SUE TAYLOR discusses how priority learners can achieve better outcomes through focused, high-impact mathematics instruction from their own classroom teacher than from intervention programmes.   

  • Lauren Zappone Maples

    The Great Outdoors

    The physical environment plays an important role in children’s education and in shaping their development. Here, US teacher and Fulbright scholar LAUREN ZAPPONE MAPLES congratulates New Zealand for providing students with well-supported outdoor education opportunities.

October 2015

  • Research real world

    Research and the real world

    Internship programmes for postgraduate students align with New Zealand’s tertiary education strategy as they help connect the dots between postgraduate education and the workplace. Yet where is the funding to support such initiatives? JUDE BARBACK investigates.

  • research funding

    Research funding – spoilt for choice?

    Tertiary sector research manager STEPHEN COX understands the difficulties that universities and institutes of technology face in finding appropriate external research funding opportunities. 

  • Best interests at the CoRE

    New Zealand’s best interests at the CoRE

    Education Review discovers a new Centre of Research Excellence tackling some big research issues for the benefit of New Zealand.

October 2014

  • TraceyMcIntosh

    Getting to the CoRE of Māori research

    The Tertiary Education Commission’s decision to cease Ngā Pae o te Māramatanga’s funding prompted an outcry. JUDE BARBACK investigates allegations that the funding process was flawed and explores what the future holds for Māori-led research.

  • research

    Selecting your research supervisor … it’s your choice!

    Dr CHRISTOPHER THEUNISSEN of Manukau Institute of Technology says selecting the right supervisor is an important decision for any research project.

  • stones

    Achieving a work-life-study balance

    DR CHRISTOPHER THEUNISSEN discusses how a supported distance teaching and learning model can help ensure student success in a time poor environment.

May 2014

March 2014

December 2013

  • Phillipstown.jpg

    Taking on the Ministry. What happened at Phillipstown School

    GRAY CLEVELAND and TONY SIMPSON give the full story behind their David and Goliath court battle with the Ministry of Education and how unwavering community support kept them going.

  • Teachers-Council.jpg

    Sun sets on Teachers Council

    With the new Education Council of Aotearoa New Zealand set to replace the New Zealand Teachers Council next year, teachers are anxious that their new independent statutory professional body truly is independent. JUDE BARBACK looks at how things are evolving.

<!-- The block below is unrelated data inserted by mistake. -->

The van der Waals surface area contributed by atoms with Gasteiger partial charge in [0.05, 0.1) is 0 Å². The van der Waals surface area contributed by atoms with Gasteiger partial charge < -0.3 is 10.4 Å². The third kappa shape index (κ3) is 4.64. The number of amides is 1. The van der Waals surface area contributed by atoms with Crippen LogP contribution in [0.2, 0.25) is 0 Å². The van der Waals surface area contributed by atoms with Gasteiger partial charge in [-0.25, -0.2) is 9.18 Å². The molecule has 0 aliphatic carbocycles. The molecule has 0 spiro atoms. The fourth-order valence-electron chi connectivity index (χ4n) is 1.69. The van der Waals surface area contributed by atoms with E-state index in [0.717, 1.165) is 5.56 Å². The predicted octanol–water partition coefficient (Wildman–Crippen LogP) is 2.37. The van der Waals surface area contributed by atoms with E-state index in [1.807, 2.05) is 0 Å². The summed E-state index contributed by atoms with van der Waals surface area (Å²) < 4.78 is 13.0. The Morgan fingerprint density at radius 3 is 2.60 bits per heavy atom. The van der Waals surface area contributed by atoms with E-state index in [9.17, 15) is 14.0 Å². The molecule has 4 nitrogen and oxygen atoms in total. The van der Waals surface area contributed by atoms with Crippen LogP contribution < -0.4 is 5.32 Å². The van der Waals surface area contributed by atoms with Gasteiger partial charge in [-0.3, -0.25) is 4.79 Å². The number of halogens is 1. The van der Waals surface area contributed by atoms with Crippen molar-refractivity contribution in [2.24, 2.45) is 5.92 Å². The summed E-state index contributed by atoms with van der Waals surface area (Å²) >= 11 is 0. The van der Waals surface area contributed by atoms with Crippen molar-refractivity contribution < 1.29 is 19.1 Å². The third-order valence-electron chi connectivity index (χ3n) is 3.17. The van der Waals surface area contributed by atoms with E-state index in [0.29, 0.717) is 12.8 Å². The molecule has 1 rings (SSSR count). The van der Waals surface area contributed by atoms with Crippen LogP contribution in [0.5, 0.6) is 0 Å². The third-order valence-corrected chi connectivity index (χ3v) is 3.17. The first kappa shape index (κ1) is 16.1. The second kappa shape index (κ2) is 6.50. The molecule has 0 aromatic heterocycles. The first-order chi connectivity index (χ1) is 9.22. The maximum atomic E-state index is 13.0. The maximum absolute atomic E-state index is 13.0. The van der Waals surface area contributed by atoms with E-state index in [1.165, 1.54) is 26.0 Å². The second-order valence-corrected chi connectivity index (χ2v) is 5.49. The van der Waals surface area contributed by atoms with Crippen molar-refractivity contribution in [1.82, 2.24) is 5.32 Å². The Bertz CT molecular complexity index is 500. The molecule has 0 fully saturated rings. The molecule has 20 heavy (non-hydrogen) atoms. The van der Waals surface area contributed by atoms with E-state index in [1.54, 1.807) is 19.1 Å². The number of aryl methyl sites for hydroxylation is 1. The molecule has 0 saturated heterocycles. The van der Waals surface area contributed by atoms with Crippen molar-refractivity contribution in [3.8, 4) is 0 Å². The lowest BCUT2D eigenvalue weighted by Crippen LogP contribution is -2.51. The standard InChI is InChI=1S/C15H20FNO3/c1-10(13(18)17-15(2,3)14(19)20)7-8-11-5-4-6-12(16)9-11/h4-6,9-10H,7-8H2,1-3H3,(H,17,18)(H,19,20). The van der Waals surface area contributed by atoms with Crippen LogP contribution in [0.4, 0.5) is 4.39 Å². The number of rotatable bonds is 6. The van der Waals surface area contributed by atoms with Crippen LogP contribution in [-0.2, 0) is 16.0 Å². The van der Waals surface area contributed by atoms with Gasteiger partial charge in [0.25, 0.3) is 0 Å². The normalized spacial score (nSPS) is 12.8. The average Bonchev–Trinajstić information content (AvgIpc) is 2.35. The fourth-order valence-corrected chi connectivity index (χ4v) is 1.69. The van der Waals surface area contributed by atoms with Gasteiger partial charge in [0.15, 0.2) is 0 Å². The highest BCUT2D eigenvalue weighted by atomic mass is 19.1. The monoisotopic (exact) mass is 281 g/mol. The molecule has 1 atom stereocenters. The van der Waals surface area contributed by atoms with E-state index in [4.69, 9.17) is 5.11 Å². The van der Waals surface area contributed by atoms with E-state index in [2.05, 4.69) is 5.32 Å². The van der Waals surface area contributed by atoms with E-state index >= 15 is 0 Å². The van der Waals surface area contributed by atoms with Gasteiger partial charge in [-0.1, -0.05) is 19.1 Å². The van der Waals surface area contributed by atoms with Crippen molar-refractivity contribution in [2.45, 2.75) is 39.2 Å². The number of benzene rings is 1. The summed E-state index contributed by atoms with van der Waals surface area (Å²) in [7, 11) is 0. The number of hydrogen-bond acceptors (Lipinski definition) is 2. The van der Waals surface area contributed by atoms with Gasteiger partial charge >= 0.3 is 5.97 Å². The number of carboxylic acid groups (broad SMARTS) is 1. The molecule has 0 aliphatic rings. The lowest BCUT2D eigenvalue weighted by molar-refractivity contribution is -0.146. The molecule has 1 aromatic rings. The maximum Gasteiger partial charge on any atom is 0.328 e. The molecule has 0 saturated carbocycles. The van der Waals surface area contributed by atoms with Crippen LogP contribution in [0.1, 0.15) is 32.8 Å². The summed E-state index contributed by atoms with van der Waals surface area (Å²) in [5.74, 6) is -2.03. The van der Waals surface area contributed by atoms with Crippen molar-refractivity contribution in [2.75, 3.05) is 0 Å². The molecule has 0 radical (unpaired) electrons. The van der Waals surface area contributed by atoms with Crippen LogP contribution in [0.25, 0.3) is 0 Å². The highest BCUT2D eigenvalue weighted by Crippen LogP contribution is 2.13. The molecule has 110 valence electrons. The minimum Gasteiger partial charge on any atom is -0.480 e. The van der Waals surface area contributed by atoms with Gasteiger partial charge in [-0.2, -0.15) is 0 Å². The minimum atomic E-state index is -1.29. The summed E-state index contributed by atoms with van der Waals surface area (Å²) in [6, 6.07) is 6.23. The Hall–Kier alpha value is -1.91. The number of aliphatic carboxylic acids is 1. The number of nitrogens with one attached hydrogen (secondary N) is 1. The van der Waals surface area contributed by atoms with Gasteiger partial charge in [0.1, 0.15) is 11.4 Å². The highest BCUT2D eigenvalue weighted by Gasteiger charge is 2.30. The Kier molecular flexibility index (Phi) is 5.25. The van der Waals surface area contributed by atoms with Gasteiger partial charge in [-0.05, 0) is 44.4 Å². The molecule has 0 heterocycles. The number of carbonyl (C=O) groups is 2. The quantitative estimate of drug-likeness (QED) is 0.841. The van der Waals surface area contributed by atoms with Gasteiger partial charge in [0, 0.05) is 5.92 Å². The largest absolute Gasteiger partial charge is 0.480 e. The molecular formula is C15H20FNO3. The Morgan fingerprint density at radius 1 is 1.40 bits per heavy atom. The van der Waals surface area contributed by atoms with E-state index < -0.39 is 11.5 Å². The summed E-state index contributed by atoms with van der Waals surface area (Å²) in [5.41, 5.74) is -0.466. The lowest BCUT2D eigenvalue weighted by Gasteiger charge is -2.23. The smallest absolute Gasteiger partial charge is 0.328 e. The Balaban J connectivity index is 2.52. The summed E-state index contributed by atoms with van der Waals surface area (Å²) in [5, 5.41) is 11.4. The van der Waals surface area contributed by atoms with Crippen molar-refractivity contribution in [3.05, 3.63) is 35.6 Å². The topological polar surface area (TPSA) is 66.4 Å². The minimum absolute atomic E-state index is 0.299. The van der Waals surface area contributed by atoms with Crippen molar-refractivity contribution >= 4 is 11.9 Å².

• Novopay.jpg

    The Novopay nightmare – when will it end?

    The Ministry of Education’s troubled payroll system is allegedly on the mend, but at what cost? JUDE BARBACK reflects on Novopay’s painful journey so far.

  • Uncharted-Territory.jpg

    Venturing into un’charter’ed territory

    The opposition to charter schools intensifies with the announcement of the first five partnership schools in New Zealand. JUDE BARBACK weighs up the arguments as the new schools prepare to open their doors.

  • PBRF.jpg

    PBRF gets ready for shake-up

    A review of New Zealand’s tertiary education funding system, the Performance-Based Research Fund (PBRF), looks set to place more emphasis on commercialised research, a proposal that has attracted some criticism. Will this and other changes result in a new and improved funding process for tertiary education organisations?

  • Deciles.jpg

    Rethinking deciles

    Despite unrest around the current school decile system, the Ministry of Education says there are no plans yet for a formal review. JUDE BARBACK considers what’s in a number.

July 2013

  • lightbulb

    EdTech sector Lights the way forward

    The inaugural EdTech conference this year highlighted opportunities for New Zealand to lead the way with learning technology. Education New Zealand’sMIKE BOOKER reports.

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    Leaping the red tape to London

    Passports held hostage, visa hold-ups, trouble with teacher registration and police checks ... forget the horror stories of gaining entry and employment into the UK – recent law changes, helpful agencies and a good attitude will see you in a London classroom before too long. JUDE BARBACK reports.

  • Big-wide-world.jpg

    The big wide world – but at what cost?

    Concerns over health and safety, increasing inequality between and within schools, financial pressure on parents, and difficulty with fundraising all create hurdles for the overseas school trip. However, many schools believe these obstacles should not stand in the way of offering their students the chance to experience the world.

January 2013

December 2012

  • Jude-pic.jpg

    Education in Review: reflections on 2012